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Dec. 17, 1946.,
I
M. BERLINER
2,412,797
METHOD OF MACHINING METAL
Filed Feb. 28, 1945
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Patented Dec. 17,_ 1946
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2,412,797
UNITED STATES PATENT UFFICE
2,412,797
_
METHOD 0F MACHINING METAL
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Martin Berliner, New York, N. Y., assignor of .?fty
per cent to Richard I. N. Weingart, New York,
N. Y.
1
Application February 28, 1945, Serial No. 580,201
3 Claims. (Cl. 219-4)
2
This invention relates to an improved method
of machining metals, and relates more particu
larly to a novel process for greatly increasing the
speed at which desired portions may be removed
‘from the main body of the metal by means of a
cutting tool. The method of the present inven
and width of heating can be rather accurately
controlled by the induction heating method, and
if the portion heated is immediately thereafter
removed by the cutting tool, the transfer of heat
to portions of the metal not required to be cut
is relatively small, thus eliminating the possibility
of the heat affecting the metallurgical properties
of the remaining part of the metal.
tion is applicable to turning, milling, planing,
boring, broaching, or otherwise shaping metal.
7 In the machining of shafts, bushings, and other
articles of circular cross-sectional contour on a
lathe, it has been the practice to cool the work
and the cutting tool by ?owing oil or other ?uid
coolant media upon the work adjacent the point
of contact between the work and the tool. This
prevents overheating of the work, and also pref
serves the life of the cutting edge of the tool.
The same procedure is followed in other metal
When an article is machined on a lathe in the
usual fashion, there is, of course, a tremendous
pressure between the cutting tool and the metal.
This quite naturally develops an enormous
amount of heat due to the friction between the
tool and the chips, and the tool and the work.
Merchant points out in his paper on “Basic me
_ chanics of the metal-cutting process” that “the
total Work done in cutting is equal to the sum of
the work done in shearing the metal and the
work done in overcoming friction between tool
shaping operations where the tool or the work
reciprocates, and one member is fed relative to
the other.
20 and chip” (Journal of Applied Mechanics, Sep
In following the method of the present inven
tember, 1944, Page A-l'72). In other words, the
tion, the metal, instead of being cooled by a ?uid
cutting tool does two things; it tears the chips
coolant during the cutting operation, is heated to
off the metal, and it generates heat due to fric
a relatively high temperature, the heating, how
tion and to the process of forming chips.
ever, being localized to the particular portion of
By heating the metal through other means,
the work which at, or about, that instant is being
such as by the use of a high-frequency induction
cut. In practicing this method it is, of course,
heating coil, and presenting the hot metal to the
necessary to use a cutting tool which is unaffected
cutting tool, the major part of the work of the
by these high temperatures, which, of course,
cutting tool is directed to cutting and not to heat
may vary, but in general should be a few hun
ing. The results obtained are remarkable and
dred degrees below the melting point of the metal.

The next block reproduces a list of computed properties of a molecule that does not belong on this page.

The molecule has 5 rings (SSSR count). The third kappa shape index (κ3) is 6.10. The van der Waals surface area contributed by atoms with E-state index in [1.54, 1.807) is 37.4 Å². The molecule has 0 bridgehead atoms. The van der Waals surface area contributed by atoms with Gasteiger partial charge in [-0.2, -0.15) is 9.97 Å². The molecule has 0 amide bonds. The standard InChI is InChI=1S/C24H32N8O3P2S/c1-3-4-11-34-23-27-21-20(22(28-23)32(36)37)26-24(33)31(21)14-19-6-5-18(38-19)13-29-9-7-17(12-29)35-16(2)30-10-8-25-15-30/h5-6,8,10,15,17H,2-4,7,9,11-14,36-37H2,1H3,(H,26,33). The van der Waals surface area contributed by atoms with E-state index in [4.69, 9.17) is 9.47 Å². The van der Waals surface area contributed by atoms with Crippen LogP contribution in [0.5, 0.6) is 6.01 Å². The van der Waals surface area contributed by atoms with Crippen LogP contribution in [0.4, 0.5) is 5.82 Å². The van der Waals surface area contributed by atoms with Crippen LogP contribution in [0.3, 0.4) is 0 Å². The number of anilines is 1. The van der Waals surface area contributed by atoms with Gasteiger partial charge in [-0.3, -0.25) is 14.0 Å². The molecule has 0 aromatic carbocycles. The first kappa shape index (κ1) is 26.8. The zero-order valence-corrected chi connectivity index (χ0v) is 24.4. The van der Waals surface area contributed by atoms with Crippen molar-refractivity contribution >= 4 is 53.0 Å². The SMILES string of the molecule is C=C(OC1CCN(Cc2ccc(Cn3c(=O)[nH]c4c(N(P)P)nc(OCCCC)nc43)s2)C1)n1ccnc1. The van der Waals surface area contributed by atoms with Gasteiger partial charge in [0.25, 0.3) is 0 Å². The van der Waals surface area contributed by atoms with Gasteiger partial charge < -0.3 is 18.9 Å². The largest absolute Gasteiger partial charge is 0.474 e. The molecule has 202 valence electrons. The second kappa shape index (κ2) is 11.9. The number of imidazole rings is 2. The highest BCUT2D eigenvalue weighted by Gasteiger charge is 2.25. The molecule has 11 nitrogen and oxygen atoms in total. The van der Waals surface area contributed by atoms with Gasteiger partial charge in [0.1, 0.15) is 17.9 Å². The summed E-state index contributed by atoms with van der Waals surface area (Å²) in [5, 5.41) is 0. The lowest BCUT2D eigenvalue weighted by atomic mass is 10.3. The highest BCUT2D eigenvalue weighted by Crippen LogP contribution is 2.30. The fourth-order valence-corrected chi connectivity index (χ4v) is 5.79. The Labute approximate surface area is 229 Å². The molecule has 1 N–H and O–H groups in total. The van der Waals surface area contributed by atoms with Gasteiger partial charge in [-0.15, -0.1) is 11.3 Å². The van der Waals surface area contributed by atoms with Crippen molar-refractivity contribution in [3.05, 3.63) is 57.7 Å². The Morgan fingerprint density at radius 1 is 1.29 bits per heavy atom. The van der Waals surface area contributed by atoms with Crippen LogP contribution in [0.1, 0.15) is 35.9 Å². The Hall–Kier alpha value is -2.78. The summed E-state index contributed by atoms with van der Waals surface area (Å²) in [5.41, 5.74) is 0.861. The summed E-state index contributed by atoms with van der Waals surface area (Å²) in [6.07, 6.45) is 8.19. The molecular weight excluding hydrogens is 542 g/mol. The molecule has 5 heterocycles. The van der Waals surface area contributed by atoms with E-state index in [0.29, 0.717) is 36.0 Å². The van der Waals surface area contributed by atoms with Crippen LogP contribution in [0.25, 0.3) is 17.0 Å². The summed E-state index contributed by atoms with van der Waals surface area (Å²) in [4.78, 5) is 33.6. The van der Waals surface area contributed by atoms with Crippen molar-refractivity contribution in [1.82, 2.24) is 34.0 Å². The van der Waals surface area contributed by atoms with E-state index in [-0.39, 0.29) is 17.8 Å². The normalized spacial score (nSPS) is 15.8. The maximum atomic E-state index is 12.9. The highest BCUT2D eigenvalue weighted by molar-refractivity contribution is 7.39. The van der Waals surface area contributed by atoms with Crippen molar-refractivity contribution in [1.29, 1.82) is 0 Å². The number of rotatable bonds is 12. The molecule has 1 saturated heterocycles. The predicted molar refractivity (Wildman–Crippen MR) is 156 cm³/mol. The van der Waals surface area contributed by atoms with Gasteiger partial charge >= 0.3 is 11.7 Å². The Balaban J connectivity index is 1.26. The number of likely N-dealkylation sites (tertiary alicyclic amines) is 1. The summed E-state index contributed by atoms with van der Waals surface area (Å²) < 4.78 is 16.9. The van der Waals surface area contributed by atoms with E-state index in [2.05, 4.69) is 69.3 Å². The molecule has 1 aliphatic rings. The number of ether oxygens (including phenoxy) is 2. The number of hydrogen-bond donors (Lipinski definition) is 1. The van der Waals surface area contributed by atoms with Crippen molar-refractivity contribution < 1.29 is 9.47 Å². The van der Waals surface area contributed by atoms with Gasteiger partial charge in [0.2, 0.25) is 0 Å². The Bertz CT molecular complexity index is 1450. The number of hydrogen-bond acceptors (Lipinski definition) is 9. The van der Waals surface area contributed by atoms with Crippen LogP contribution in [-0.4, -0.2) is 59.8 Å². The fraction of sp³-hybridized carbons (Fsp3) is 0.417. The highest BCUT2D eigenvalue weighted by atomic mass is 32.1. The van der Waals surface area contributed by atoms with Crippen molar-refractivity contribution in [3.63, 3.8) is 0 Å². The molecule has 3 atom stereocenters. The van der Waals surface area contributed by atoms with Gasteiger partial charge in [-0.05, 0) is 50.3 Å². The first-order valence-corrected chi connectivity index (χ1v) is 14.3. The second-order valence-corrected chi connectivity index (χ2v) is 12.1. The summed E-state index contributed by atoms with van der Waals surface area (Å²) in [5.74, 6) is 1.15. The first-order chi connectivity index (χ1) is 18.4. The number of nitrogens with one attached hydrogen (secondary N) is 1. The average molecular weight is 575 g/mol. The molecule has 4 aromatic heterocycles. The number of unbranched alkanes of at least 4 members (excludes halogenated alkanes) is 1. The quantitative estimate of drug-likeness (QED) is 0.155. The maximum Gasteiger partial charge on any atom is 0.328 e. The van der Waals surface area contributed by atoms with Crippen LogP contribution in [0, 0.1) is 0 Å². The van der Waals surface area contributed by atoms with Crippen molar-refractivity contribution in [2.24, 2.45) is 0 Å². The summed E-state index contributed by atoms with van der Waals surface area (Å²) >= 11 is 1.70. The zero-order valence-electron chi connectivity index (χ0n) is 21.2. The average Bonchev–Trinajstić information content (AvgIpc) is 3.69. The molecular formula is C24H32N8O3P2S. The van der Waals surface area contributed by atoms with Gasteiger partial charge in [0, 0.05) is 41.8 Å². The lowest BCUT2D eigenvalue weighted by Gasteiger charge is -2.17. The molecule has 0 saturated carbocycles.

most unexpected. Fragmentary metal chips are
A number of materials of this general character
not formed during the operation, and chatter is
are commercially available.
reduced‘ to a minimum. Continuous ductile rib
If; for instance, in the process of machining a
bons are cut from the metal, and they'are cut
shaft, it is necessary to take off one-quarter inch ‘ with almost the same ease as a ribbon could be
of metal for a length of six inches, the common
out from some soft malleable metal like lead.
practicev would‘ be to mount the shaft in the lathe
By heating the metal in the manner herein de
chuck and cause the tool to cut 10 or 20 thou
scribed, the metal is softened and the shear
sandths of an inch for such length, and then re
strength reduced su?iciently to give the metal a
peat the operation until the one-quarter inch has
plastic character which eliminates chip forma
been removed. In accordance with the method
tion in the generally accepted sense.
of the present invention, the entire quarter inch
Representative Ways of practicing the inven_
could be machined from the shaft in a single
tion are hereinafter described with reference to
operation. In some instances, particularly in fac
the drawing accompanying and forming apart of
ing operations, the entire quarter inch could be
this speci?cation, the novel features of the in
removed at one time in accordance with existing
vention being set forth in the claims appended
practices. The cutting, however, would proceed
extremely slowly.
The heating medium employed in carrying out
the method of the present invention may be a 50
hereto.
In the drawing:
Fig. l is a schematic view of the bed of a lathe,
high-frequency induction coil, and it is essential
the view illustrating the method of the present
in successfully carrying out the present method
invention in connection with lathe work,
that the heating be su?iciently localized as to
Fig. 2 is a broken vertical section taken on line
heat only that portion which is immediately
2-2 of Fig. 1.
thereafter being cut from the metal. The depth 55 Fig. 3 illustrates a modi?cation in the system
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2,412,797
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4
wherein the cutting tool is cooled by some ?uid
medium.
Fig. 4 illustrates the method of the present in
vention as applied to thread cutting.